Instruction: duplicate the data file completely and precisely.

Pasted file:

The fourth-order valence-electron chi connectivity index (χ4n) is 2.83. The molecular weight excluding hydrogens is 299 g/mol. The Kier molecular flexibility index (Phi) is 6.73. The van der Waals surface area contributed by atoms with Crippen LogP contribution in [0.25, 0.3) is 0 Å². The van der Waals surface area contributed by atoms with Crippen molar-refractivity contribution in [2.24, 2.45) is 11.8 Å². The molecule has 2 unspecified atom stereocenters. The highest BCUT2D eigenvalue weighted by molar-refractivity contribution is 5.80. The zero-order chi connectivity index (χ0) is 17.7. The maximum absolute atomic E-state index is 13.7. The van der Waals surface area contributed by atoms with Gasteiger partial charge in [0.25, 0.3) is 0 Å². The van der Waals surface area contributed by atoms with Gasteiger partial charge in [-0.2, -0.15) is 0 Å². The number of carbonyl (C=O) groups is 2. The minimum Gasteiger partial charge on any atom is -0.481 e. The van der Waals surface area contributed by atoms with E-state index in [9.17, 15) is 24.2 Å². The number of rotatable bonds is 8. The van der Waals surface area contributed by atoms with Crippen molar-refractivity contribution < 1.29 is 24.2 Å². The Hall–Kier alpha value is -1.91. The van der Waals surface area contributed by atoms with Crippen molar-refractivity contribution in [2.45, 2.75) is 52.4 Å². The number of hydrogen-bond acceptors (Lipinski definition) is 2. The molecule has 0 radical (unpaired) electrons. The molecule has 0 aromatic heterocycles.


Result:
The fourth-order valence-electron chi connectivity index (χ4n) is 2.83. The molecular weight excluding hydrogens is 299 g/mol. The Kier molecular flexibility index (Phi) is 6.73. The van der Waals surface area contributed by atoms with Crippen LogP contribution in [0.25, 0.3) is 0 Å². The van der Waals surface area contributed by atoms with Crippen molar-refractivity contribution in [2.24, 2.45) is 11.8 Å². The molecule has 2 unspecified atom stereocenters. The highest BCUT2D eigenvalue weighted by molar-refractivity contribution is 5.80. The zero-order chi connectivity index (χ0) is 17.7. The maximum absolute atomic E-state index is 13.7. The van der Waals surface area contributed by atoms with Gasteiger partial charge in [0.25, 0.3) is 0 Å². The van der Waals surface area contributed by atoms with Gasteiger partial charge in [-0.2, -0.15) is 0 Å². The number of carbonyl (C=O) groups is 2. The minimum Gasteiger partial charge on any atom is -0.481 e. The van der Waals surface area contributed by atoms with E-state index in [9.17, 15) is 24.2 Å². The number of rotatable bonds is 8. The van der Waals surface area contributed by atoms with Crippen molar-refractivity contribution < 1.29 is 24.2 Å². The Hall–Kier alpha value is -1.91. The van der Waals surface area contributed by atoms with Crippen molar-refractivity contribution in [2.45, 2.75) is 52.4 Å². The number of hydrogen-bond acceptors (Lipinski definition) is 2. The molecule has 0 radical (unpaired) electrons. The molecule has 0 aromatic heterocycles.